As for Mrs T. Like her or loathe her -at the time she was a power to be reckoned with. I admired her most for being a woman and not apologising for being a successful one. It will be interesting to continue hearing opinions about her in the media. My favourite comment heard so far was an interview with Tommy Sheridan of ‘poll tax’ fame when he was ranting about the said lady – the interviewer commented / asked ‘and where would you be now if it had not been for her?’ Silence was the only response.

  3. Ray Barnes says:

    I’m sorry about your ankle Freda. Hope it mends really soon.
    Your crochet work looks beautiful, as one who has no manual skills whatever I greatly admire those who do such things well.
    As for Margaret Thatcher………….Let me just say that, a feminist all my life, if any future female candidate for the Prime Minister’s post were a Thatcher I would vote for a man, any man, sooner than have a repeat of her ll year power trip.
    In my opinion she single handedly demolished every good thing which the thirty years of a welfare state had done for the financially and educationally marginalised in our society.
    She was a one-woman demolition squad and started the rot which followed.
    I would never rejoice that anyone had died, but that doesn’t stop me wishing she had never been born.

  4. LC says:

    The idea of your weaving prayer into every stitch of those crocheted blankets and shawls is inspiring. After my stroke, a relative’s church sent me a “prayer shawl” crocheted and donated by a women’s group at the church. I thought that their designation “prayer shawl” was a reminder to trust God for my recovery and pray when I used the shawl. But your post makes me realize that the sense of hopefulness, security and emotional comfort I experienced when I snuggled in the comfort of that shawl was evidence that the prayers of caring women came with that shawl.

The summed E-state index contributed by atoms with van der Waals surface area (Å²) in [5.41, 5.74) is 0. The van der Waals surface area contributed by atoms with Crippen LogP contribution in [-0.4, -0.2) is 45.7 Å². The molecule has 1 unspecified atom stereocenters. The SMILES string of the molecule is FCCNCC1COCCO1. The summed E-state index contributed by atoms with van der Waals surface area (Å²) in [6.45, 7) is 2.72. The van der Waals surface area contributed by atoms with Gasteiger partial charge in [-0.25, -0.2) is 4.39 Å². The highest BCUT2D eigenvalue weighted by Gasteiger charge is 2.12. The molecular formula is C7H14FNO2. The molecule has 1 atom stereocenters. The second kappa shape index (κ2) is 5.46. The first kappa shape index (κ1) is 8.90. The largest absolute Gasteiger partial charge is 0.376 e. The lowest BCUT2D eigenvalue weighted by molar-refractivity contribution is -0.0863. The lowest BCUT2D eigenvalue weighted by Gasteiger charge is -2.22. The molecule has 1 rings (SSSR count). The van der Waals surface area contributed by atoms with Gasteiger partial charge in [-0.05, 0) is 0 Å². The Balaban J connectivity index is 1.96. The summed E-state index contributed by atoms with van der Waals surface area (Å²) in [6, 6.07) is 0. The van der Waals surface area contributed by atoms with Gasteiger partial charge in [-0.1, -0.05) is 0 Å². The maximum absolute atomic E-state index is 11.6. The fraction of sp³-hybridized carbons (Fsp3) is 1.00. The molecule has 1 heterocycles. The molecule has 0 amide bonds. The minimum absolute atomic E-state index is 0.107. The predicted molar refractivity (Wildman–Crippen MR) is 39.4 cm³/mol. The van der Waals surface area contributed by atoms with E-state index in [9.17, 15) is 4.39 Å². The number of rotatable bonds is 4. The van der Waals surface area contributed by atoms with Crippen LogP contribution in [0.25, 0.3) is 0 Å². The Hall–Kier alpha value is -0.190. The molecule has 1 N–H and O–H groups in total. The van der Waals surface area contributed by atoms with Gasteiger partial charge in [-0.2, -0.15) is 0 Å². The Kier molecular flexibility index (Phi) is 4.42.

I am in the camp of MT admirers.

  5. ernestine says:

    Pray you heal quickly.
    An elderly neighbor (now I am elderly) taught me to crochet
    30 years ago. I make afghans for all of my children and grand children.
    Have not done this in years
    and would like to start again.
    It had a calming affect on me.
    Now this neighbor has passed on
    and I cannot figure out how I use to do this.
    Wish you were near :)
    I will keep trying…

  6. Sheila says:

    Freda I love your crochet projects! I have re-taught myself how to knit this winter but am not producing enough to send anywhere. Just a few dish clothes to give to friends so far. Mum taught me to knit when I was quite young but I never pursued it until now. Like you I am enjoying the peace and solace of creativity! We are in Asheville North Carolina touring on our way home. Check out facebook for some pictures if you want. I need to do a blog on this but it so much easier to post on fb while on the road. Sorry to hear about your ankle. Take care.

  7. chris says:

    Even the sound of Thatcher’s voice on the radio on the day she died made my stomach turn. And now I know for sure how much it all cost to give her such a funeral, I know I was right (as opposed to merely prejudiced) to oppose it. Yesterday I attended the funeral of a friend and couldn’t help contrasting the two … BTW, I’d love your professional take on what happened at the local funeral; it’s on the blog! Hope your ankle is well on the mend now.

  8. freda says:

    Ankle is mending slowly, Chris,but I doubt ballroom dancing can happen anytime soon.

    I know what you mean about the cost of Thatcher’s funeral – not an easy time.

  9. Pingback: Watching TV | What’s the Story in Dalamory